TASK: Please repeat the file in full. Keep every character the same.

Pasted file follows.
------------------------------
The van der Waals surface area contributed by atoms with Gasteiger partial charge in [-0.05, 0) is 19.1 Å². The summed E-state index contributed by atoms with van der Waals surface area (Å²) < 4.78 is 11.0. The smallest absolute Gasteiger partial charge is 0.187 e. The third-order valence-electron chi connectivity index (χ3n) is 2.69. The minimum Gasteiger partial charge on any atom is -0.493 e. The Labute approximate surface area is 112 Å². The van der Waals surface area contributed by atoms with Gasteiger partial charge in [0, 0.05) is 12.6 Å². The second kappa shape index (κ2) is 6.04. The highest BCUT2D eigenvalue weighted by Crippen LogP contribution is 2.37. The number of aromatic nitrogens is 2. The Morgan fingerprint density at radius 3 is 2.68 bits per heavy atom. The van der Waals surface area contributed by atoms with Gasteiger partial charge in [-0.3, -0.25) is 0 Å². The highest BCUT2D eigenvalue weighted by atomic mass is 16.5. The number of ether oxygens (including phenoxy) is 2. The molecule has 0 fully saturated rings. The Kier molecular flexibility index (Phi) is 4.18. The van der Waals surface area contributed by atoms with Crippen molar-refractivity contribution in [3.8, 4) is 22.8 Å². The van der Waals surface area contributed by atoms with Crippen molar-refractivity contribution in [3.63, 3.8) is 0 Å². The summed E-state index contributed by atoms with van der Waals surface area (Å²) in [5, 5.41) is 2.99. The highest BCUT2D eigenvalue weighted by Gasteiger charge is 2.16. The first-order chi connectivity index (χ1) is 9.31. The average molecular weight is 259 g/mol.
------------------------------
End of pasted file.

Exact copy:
The van der Waals surface area contributed by atoms with Gasteiger partial charge in [-0.05, 0) is 19.1 Å². The summed E-state index contributed by atoms with van der Waals surface area (Å²) < 4.78 is 11.0. The smallest absolute Gasteiger partial charge is 0.187 e. The third-order valence-electron chi connectivity index (χ3n) is 2.69. The minimum Gasteiger partial charge on any atom is -0.493 e. The Labute approximate surface area is 112 Å². The van der Waals surface area contributed by atoms with Gasteiger partial charge in [0, 0.05) is 12.6 Å². The second kappa shape index (κ2) is 6.04. The highest BCUT2D eigenvalue weighted by Crippen LogP contribution is 2.37. The number of aromatic nitrogens is 2. The Morgan fingerprint density at radius 3 is 2.68 bits per heavy atom. The van der Waals surface area contributed by atoms with Gasteiger partial charge in [-0.3, -0.25) is 0 Å². The highest BCUT2D eigenvalue weighted by atomic mass is 16.5. The number of ether oxygens (including phenoxy) is 2. The molecule has 0 fully saturated rings. The Kier molecular flexibility index (Phi) is 4.18. The van der Waals surface area contributed by atoms with Crippen molar-refractivity contribution in [3.8, 4) is 22.8 Å². The van der Waals surface area contributed by atoms with Crippen molar-refractivity contribution in [3.63, 3.8) is 0 Å². The summed E-state index contributed by atoms with van der Waals surface area (Å²) in [5, 5.41) is 2.99. The highest BCUT2D eigenvalue weighted by Gasteiger charge is 2.16. The first-order chi connectivity index (χ1) is 9.31. The average molecular weight is 259 g/mol.